Connected to the control logic 44 is the digital audio subsection 50. The digital audio subsection 50 consists of a digital audio control section 52, a digital to analog signal converter (D/A) 54 with its corresponding analog output 66, an analog to digital signal converter (A/D) 56 with its corresponding analog input 68, and a digital data compression/decompression section 58 employing the ADPCM system of data compression. These functions are well known in the art and available within a single integrated circuit such as the OKI Semiconductor MSM6388. The digital audio control logic 52 of the digital audio subsection 50 connects to the control logic 44 through the following: (1) a bi-directional data path 60; (2) a control path 62; and (3) the audio control clock 64. The audio control clock 64 effectively synchronizes data transfers between the digital audio subsection 50 and the control logic 44.
The control logic 44 connects to the data selector 70 through the data control signals 72 and the data source signals 74. The data selector 70 selects the appropriate data source, and then delivers the selected data output 76 to the status transmit circuit 24 which in turn connects to the status port signal lines 14. The data sources within the external communications device include the counters and command registers within the control logic 44 and the contents of the DRAM buffer 46 (accessed through the control logic 44). Referring to FIG. 1, the host computer 2 receives the data from the external communications device 18 through the status port 8.
Finally regarding FIG. 4, the preferred embodiment contains two internal crystals 82 and 84 for timing purposes. Crystal 82 has a frequency of 8.192 MHz, and Crystal 84 has a frequency of 9.878 MHz. These two frequencies, when divided down properly, allow the digital audio subsystem to sample analog audio data with a sample range from around 3.6 kHz to 44.1 kHz. A frequency of approximately 3.6 kHz has the quality of a pocket micro recorder, while 44.1 kHz is the frequency for audio CD's and the latest Digital Audio Tape (DAT) drives. This broad range of sampling frequencies highly optimizes the disclosed embodiment for playing and recording digital audio sound.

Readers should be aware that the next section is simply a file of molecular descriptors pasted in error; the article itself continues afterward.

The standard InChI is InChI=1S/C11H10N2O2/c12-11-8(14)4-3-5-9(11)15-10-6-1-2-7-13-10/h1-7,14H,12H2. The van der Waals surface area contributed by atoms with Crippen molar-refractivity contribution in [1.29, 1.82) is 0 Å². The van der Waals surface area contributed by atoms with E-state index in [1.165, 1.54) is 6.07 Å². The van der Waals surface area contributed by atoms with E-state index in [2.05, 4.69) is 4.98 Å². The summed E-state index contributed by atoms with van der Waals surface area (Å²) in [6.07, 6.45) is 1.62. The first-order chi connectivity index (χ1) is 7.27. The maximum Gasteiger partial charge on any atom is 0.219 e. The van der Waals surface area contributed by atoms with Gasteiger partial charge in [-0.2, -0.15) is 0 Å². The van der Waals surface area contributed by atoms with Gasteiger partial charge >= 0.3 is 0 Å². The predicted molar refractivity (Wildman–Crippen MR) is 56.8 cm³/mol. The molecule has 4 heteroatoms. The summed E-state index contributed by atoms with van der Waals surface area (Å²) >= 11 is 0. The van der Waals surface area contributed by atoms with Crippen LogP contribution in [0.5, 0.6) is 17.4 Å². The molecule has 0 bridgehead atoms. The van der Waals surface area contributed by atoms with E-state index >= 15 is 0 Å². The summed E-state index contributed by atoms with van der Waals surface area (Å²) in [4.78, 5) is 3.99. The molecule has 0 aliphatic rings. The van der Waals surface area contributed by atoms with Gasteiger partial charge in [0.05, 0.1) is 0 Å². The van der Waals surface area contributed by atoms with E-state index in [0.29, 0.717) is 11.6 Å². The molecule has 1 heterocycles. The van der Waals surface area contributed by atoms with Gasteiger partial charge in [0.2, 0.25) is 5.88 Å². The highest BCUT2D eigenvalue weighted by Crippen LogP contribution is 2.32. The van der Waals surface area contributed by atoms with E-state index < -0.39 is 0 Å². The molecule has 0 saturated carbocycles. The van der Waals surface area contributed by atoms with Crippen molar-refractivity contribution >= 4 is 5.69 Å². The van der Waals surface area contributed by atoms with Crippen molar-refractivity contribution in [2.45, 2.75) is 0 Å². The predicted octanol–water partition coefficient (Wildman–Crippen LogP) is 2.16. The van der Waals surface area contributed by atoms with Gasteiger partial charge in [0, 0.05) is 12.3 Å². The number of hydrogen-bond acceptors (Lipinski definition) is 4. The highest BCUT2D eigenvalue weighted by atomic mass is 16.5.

The host computer user, in the preferred embodiment, selects the appropriate sampling frequency that the software sends to the control logic 44. The oscillator crystal selection logic 86 connects the crystals 82 and 84 via the selected clock signal 80 to the control logic 44. Depending upon the selected frequency, the control logic 44 receives the selected clock signal 80 and further divides the signal either by 1 or by 4. The control logic 44 sends the resulting signal to the digital audio subsystem control logic 52 as the clock reference signal 88. The OKI MSM6388, the digital audio subsystem 50, has a range of user selectable internal clock dividers that divide the clock reference signal 88 to the selected sampling frequency. The control logic 44 next sends the digital audio subsystem 50 a command that selects one of the internal clock dividers so that the subsystem uses the appropriate sampling frequency,